Something I saw quite often here is that people get 1 or 2 jobs. A full time one then at night the week-end. This is something quite rare in Europe, perhaps more comun in US.
What it means is that Brazilian work hard too, we are far from stereotypes about lazy Brazilians. 
Furthermore, we shouldn't think that knowing best practices/quality from first world countries, would let us make a leaving easily here...quite the inverse actually.
So no silver bullet I believe firstly, we need to learn portuguese to a very good level Invest, being flexible and hard working.

Obviously a bit of hard work no-matter where you are, is always a fundamental element to success. However as Spanishpete mentions, we have to try and work smarter not harder.   I wouldn't mind putting in the hard yards for my own business or an idea that I was passionate about, but I don't want to be working full time (44 hours per week in Brazil right?) and then still have to get another part time job, (maybe it's a bit of westerner arrogance) but work/life balance is pretty important to me.   If it got to that point of having to work crazy hours for peanuts (with no signs of improvement), I think me and my wife would decide to move back to my country.

And just to be clear I don't think Brazilians are lazy, I see the struggle that many go through just to put food on the table. As well as the dedication of holding down a full time job whilst also studying that many of the younger generation are doing.

I would say that on the whole productivity is low here, but this is not due to laziness of  the workforce, but more so structural/societal problems that make things more difficult in general.

to get more votes,you give the people more time off to party,
brazil has the most days off to party, than any other country in the world
Up the works and power to those that dont want to work

When you start a business you have to do the howers, you have to put in the time, and most of all you have to put "you",
and you have to keep putting in everything, day in and day out,
my motto is "it's too easy to give up"  its not because iam from england, its beasuse iam from Essex, that makes me  the way i am

I am a software developer, do you have any information about computer and software business in Brazil?

Steve, LMAO, You have to be South African broer.  Only a fellow South African will recognise kak.

Yeah these Yankees and Brits have no clue about zen surfing in the 3rd world

ah Steve south Africa can not compare to Brazilian economy I have been to brasil twuce lived and saw Brazilian ..south Africa used to be nice I'm living here fir 25 years it's becoming a kak country and it's  not improving ..yet we know  every country has a problem  but Brazil is advancing watch out this new SA won't last long run by uneducated and low class people ..I'm sure you will have to agree

SteveFunk:  "kak" ... ha!  I suppose that's a fairly good adjective for it: semi-suburban Chicago ... striving hard to be the Heroin and Gang Violence Capital of the US (and likely to succeed to)!  Cheers, JMcL

you must learn to stop taking kak all the time

Teaching English privately is a viable career here in Brazil, but one has to be smart about it. One is never going to make enough money by teaching conversational English to Brazilians.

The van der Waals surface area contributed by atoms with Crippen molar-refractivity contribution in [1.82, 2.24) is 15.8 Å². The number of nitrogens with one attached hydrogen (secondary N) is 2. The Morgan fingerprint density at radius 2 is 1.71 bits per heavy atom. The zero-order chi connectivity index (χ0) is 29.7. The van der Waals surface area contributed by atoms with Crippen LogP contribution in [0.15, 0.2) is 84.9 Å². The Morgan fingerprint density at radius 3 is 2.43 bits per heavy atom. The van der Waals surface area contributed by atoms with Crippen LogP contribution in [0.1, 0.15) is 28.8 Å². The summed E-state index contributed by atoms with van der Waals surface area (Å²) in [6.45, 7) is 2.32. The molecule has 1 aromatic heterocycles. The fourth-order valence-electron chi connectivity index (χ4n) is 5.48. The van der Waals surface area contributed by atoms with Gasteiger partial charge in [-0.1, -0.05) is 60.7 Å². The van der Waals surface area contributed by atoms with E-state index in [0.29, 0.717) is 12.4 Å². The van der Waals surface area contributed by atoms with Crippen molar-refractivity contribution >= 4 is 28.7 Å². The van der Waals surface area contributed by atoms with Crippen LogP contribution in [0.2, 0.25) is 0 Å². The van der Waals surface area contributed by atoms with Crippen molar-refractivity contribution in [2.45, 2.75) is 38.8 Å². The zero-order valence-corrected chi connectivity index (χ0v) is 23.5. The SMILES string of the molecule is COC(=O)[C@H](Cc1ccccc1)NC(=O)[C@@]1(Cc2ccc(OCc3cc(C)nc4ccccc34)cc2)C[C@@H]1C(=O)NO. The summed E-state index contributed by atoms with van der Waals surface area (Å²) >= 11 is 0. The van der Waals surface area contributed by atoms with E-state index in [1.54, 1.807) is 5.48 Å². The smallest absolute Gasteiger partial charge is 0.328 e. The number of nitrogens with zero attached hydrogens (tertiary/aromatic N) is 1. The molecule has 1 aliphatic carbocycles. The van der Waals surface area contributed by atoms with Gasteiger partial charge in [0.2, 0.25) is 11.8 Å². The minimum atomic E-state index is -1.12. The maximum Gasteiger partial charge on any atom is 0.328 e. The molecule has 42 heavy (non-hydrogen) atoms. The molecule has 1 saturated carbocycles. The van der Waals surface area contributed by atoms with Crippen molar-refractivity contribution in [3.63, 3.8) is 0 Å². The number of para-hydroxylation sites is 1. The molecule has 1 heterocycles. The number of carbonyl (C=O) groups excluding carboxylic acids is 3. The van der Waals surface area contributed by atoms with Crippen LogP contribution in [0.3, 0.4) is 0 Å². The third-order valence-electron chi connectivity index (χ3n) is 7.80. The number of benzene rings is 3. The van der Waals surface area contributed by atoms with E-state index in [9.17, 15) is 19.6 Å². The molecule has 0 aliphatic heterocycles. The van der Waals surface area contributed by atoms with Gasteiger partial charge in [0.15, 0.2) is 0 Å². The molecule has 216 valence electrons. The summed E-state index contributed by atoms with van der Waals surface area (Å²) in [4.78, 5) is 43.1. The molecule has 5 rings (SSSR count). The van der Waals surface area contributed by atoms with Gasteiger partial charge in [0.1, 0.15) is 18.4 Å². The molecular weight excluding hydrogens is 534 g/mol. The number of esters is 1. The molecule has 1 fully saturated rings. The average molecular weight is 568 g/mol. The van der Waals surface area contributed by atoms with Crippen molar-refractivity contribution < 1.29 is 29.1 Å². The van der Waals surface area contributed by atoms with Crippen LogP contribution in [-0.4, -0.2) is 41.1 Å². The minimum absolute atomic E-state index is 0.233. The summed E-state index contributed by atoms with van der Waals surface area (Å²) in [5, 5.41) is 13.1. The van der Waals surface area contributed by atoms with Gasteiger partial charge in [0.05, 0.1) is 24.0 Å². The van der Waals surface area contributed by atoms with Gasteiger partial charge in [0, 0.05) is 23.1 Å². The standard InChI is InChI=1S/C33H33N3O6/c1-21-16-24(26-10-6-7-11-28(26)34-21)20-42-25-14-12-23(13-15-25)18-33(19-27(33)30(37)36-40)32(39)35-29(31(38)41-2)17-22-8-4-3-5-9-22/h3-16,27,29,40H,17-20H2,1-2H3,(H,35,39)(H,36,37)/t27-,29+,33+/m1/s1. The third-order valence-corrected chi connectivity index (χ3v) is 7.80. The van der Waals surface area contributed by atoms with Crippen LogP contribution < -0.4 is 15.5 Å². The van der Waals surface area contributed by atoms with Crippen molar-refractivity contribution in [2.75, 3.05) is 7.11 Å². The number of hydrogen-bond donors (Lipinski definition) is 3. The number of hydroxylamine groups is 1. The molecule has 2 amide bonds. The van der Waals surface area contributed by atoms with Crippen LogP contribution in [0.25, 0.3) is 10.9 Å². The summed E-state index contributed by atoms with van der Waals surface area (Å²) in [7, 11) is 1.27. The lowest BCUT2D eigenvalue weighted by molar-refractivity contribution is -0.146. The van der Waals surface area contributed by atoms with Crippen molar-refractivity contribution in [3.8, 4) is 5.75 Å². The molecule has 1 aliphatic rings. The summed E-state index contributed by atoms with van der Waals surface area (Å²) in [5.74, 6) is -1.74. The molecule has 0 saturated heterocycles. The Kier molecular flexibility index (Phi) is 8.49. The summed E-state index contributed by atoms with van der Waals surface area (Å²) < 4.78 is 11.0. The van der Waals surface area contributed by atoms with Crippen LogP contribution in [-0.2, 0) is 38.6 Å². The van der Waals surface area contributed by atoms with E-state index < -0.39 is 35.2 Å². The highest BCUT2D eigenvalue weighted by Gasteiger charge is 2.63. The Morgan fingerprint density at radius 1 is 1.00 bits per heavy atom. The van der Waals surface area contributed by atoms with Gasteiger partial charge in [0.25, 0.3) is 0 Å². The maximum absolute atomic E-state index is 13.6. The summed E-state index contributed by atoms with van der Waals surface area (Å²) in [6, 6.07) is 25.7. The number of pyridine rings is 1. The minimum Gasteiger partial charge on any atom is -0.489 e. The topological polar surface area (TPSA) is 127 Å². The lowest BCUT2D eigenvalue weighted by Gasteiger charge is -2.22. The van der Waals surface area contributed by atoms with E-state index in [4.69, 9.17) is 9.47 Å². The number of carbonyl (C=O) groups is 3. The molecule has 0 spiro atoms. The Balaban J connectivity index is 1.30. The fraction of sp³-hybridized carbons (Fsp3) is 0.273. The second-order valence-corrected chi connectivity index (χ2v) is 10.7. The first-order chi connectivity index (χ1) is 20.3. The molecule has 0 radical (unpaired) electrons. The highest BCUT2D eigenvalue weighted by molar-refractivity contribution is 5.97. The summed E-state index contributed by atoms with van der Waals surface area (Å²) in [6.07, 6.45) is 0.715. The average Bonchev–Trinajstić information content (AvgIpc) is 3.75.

I've been a private English tutor for 1.5 years (I started teaching 7 months after arriving in Brazil) and currently, I have a full schedule and a waiting list almost 15 students long even though I charge top dollar for my time. None of my students are Brazilian -- I'm sure most Brazilians would balk at my hourly rate! All of my students are actually sons and daughters of parents working for multinational corporations here in Brazil; they are are high school students that are college-bound for the United States or their home countries. I help them prepare for English proficiency tests such as the TOEFL and SAT. In order to do what I do, one must have advanced reading, writing, and language skills and also be able to teach these skills to students.

Good luck in your endeavors!

How much do you make a month more or less?

I feel an INCREDIBLE avenue for expat work is to work for yourself. If you are able to blend the felxibility that it takes to work & adapt to this country WITH the organization/forward thinking of your home country, you can achieve great results. Because of the difficulty of doing business in Brazil, many expats are discouraged. This also means there is much less competition for many products & services available outside of Brazil. You must accept that things don't often go as planned here, you need to build an amazing team of employees and that the point you are here in the first place is to enjoy life a little more.

Hi Quinny1072, I agree very much agree with what you say but there is one aspect to the idea that there  is " ... much less competition for many ... services available [from] outside of Brazil " that foreigners need to be careful about.  I live and work in SP, providing technical financial management related services that generally are not widely available here (basically, statistical modeling and forecasting).  The problem is that, even if a foreigner can provide unique services, it is very difficult to create demand for the services as a foreigner:  People want what they want; not what people from other countries can do that are wanted elsewhere.  The difficulty in creating demand comes from the difficulty in being considered "sério" here.  It takes a very long time, unfortunately. :-)  Cheers, JMc